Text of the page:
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PLoS One. 2013 Jul 3;8(7):e67617. doi: 10.1371/journal.pone.0067617. Print 2013.

Low omega-3 index in pregnancy is a possible biological risk factor for postpartum depression.

Author information

  • 1National Institute of Nutrition and Seafood Research, NIFES, Bergen, Norway. maria.wik.markhus@nifes.no

Abstract

BACKGROUND:

Depression is a common disorder affecting 10-15% women in the postpartum period. Postpartum depression can disrupt early mother-infant interaction, and constitutes a risk factor for early child development. Recently, attention has been drawn to the hypothesis that a low intake of seafood in pregnancy can be a risk factor for postpartum depression. Seafood is a unique dietary source of the marine omega-3 fatty acids and is a natural part of a healthy balanced diet that is especially important during pregnancy.

METHODS:

In a community based prospective cohort in a municipality in Western Norway, we investigated both nutritional and psychological risk factors for postpartum depression. The source population was all women who were pregnant within the period November 2009 - June 2011. The fatty acid status in red blood cells was assessed in the 28(th) gestation week and participants were screened for postpartum depression using the Edinburgh Postnatal Depression Scale (EPDS) three months after delivery. The aim of the present study was to investigate if a low omega-3 index in pregnancy is a possible risk factor for postpartum depression.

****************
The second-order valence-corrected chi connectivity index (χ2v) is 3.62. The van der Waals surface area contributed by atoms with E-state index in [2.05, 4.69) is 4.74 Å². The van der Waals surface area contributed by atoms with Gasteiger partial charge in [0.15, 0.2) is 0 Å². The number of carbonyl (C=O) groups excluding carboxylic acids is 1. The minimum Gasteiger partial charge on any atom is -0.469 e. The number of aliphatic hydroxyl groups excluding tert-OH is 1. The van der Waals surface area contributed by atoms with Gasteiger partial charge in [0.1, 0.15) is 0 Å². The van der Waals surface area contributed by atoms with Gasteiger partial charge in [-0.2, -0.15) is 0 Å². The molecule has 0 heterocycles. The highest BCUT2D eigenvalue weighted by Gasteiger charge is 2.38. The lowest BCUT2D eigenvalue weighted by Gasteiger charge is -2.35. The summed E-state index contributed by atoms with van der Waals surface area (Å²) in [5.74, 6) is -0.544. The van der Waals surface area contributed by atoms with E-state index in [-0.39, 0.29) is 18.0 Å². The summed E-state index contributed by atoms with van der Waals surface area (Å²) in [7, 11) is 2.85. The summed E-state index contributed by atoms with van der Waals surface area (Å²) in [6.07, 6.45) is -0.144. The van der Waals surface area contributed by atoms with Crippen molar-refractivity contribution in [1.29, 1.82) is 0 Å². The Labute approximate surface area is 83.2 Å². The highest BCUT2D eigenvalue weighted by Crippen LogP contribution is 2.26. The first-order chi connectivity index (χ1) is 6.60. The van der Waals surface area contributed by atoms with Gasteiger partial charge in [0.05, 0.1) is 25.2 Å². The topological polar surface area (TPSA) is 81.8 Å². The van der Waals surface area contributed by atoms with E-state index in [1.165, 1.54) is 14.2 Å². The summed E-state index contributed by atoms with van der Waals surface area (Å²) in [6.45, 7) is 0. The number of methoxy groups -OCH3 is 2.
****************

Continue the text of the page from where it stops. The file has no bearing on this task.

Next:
RESULTS:

In a simple regression model, the omega-3 index was associated with the EPDS score in a nonlinear inverse manner with an R square of 19. Thus, the low omega-3 index explained 19% of the variance in the EPDS score. The DPA content, DHA content, omega-3 index, omega-3/omega-6 ratio, total HUFA score, and the omega-3 HUFA score were all inversely correlated with the EPDS score. The EPDS scores of participants in the lowest omega-3 index quartile were significantly different to the three other omega-3 index quartiles.

CONCLUSION:

In this study population, a low omega-3 index in late pregnancy was associated with higher depression score three months postpartum.

PMID:
23844041
[PubMed - indexed for MEDLINE]
PMCID:
PMC3701051
Free PMC Article
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